of Tierra del Fuego
Tierra del Fuego is a place of extremes:
The world's southernmost national park accessible from the world's southernmost city (Ushuaia). Tierra del Fuego is Argentina's only coastal national park, and water is a prime attraction: fishing, kayaking, maritime wildlife, stunning fjords, transcendent seascapes. The parks 240 square miles are completely contained in the Argentine portion of Tierra del Fuego island, but the eastern edge of the park is the Chilean border, and with the right papers, it's possible to cross over into Chile by either land or water. Many have compared this island to the Alaskan panhandle. It shares the same relative latitude: 55░. Some of the same industries: oil, fishing, with similarly high wage rates. And the same frontier spirit of independence and diligence.
Tierra del Fuego is surrounded on three sides by two oceans. The winds blow this way from the Pacific, and that way from the Atlantic, constantly bringing clouds and rain storms.
The coastal wildlife is rich and diverse, with many sea birds, and seals and walruses. On the interior, North American beavers, Arctic reindeer, and European rabbits, all introduced by white settlers as cash crops, have distorted the rivers and streams and devastated the local flora. And local sheep farmers, convinced that the native duck and geese, and their natural predators, native foxes, were too much competition for their flocks, have also done much damage to the local fauna.
When to Go:
The sunniest, warmest time of year is from mid-November to the end of March. But be forewarned, the weather is always unpredictable. Even during high season, it sometimes will rain for a week at a time.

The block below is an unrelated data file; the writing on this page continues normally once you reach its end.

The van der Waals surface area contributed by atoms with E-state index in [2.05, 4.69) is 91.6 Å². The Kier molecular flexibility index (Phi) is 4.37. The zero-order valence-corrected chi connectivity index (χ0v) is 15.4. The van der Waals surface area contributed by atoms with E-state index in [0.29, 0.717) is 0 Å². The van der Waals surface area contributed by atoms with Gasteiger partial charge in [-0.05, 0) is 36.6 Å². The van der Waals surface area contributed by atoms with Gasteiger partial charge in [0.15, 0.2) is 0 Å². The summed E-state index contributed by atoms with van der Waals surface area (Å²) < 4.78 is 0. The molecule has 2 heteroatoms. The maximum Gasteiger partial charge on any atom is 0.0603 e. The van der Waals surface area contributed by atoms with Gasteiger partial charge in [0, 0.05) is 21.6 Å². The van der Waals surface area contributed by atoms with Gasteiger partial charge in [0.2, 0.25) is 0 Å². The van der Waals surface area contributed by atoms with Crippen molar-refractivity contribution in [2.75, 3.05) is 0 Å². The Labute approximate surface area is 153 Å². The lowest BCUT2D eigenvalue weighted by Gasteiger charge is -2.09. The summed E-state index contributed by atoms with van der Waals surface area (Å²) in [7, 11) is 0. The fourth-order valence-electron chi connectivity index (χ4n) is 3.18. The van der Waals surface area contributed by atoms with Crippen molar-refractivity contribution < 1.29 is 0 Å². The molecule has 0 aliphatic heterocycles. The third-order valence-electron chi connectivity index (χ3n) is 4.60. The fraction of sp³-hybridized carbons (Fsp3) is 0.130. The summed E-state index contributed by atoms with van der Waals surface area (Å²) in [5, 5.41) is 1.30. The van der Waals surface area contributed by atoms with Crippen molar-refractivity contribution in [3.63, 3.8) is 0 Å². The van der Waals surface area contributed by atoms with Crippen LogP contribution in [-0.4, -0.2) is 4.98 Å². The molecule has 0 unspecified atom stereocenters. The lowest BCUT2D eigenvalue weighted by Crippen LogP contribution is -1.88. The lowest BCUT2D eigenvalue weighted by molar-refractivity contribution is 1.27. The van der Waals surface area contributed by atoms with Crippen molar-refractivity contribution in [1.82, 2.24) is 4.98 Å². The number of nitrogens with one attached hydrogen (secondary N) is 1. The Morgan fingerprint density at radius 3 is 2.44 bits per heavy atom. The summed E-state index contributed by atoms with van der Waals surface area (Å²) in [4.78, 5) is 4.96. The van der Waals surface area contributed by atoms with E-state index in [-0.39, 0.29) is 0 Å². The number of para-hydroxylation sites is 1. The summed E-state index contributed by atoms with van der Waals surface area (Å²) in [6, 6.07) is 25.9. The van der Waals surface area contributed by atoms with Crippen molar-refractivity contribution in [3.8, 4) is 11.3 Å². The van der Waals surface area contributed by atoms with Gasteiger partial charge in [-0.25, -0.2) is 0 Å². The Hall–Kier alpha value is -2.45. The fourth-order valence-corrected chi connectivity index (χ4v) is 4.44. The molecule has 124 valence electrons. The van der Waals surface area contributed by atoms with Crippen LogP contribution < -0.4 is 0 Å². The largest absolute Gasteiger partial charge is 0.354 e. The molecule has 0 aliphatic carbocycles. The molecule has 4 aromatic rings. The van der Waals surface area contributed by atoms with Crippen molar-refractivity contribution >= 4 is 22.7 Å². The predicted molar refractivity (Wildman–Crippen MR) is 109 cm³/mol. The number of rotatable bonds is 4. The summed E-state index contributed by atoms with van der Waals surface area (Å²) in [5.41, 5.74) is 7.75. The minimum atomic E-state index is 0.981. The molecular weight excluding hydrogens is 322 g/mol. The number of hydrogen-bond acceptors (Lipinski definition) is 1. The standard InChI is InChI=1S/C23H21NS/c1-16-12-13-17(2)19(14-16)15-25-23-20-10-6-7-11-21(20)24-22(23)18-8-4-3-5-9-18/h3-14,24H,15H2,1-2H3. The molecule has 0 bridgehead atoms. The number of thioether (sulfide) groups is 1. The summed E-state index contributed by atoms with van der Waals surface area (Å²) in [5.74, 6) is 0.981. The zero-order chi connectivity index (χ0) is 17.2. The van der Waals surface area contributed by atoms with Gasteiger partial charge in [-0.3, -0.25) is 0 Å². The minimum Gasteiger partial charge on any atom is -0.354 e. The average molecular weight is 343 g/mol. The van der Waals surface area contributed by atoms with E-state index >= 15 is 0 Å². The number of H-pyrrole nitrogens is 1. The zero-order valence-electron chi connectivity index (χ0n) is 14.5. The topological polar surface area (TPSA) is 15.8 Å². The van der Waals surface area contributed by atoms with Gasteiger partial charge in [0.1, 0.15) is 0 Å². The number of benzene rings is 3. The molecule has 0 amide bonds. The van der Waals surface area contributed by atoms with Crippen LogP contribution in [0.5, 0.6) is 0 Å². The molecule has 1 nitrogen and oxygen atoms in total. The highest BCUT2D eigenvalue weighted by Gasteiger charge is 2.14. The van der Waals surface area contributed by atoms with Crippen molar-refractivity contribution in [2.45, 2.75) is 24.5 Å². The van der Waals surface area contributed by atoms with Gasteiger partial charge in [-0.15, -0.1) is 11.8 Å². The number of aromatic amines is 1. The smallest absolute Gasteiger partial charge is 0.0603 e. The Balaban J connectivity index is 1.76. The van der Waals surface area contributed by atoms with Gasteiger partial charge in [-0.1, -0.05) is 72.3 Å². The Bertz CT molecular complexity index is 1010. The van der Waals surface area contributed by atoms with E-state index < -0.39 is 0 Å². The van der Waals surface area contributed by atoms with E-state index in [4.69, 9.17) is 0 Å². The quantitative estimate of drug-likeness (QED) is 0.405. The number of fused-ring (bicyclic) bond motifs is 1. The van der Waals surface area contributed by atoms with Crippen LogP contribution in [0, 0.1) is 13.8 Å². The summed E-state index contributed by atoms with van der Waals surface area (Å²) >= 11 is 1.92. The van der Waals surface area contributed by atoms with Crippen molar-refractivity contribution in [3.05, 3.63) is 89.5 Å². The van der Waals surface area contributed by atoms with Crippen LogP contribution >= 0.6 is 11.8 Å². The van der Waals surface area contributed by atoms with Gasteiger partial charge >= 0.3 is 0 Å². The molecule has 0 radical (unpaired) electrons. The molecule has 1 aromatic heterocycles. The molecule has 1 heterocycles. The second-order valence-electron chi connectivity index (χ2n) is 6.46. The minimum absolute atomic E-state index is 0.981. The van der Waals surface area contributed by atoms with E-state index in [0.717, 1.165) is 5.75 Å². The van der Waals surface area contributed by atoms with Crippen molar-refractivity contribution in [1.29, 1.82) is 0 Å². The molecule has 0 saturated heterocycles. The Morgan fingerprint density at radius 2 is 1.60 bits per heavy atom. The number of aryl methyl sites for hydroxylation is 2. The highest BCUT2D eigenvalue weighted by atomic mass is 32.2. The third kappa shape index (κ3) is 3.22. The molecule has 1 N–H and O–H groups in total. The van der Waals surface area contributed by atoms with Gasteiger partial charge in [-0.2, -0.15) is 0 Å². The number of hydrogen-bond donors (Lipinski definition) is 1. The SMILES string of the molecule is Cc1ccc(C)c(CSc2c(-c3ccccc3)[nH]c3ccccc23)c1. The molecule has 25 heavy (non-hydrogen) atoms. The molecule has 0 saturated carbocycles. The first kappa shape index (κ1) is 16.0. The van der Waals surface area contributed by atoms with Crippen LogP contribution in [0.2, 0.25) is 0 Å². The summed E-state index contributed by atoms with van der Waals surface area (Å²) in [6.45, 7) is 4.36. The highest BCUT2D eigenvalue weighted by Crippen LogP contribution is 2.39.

What to Do:
Tierra del Fuego offers a full range of hiking and trekking options. There are several short trails that are long on fascination in short distances. A good example is the quarter mile Sendero Laguna Negra, or black lagoon trail, that takes you to a small lake rapidly becoming a sphagnum peat bog. Longer treks include the Lapatai Trail, on which, with proper documentation, you can walk BahÝ Yendegaia on the Chilean Pacific coast.
Trout fishers will have a blast along the many interior streams and lakes. Expert kayakers who have done their bureaucratic legwork can explore the storm-prone, but dramatic waters of Lago Fagnano, bounded by high fjords and glaciers.
Wildlife watchers and beachcombers will find lots to fascinate them along the coast.
Sleeping & Eating:
Because Tierra del Fuego is so remote, food and lodging is expensive. In the park, you can stay at the HosterÝ Alakush., and the surrounding towns have a full range of (expensive) hotels. Camping is the way to go if you want cheapness and/or flexibility.
Because everything is more expensive, you'll save money if you bring your own food in from up north. Foragers will have slim pickings. One plant to look out for is the Tierra del Fuego wild strawberry, also known as the
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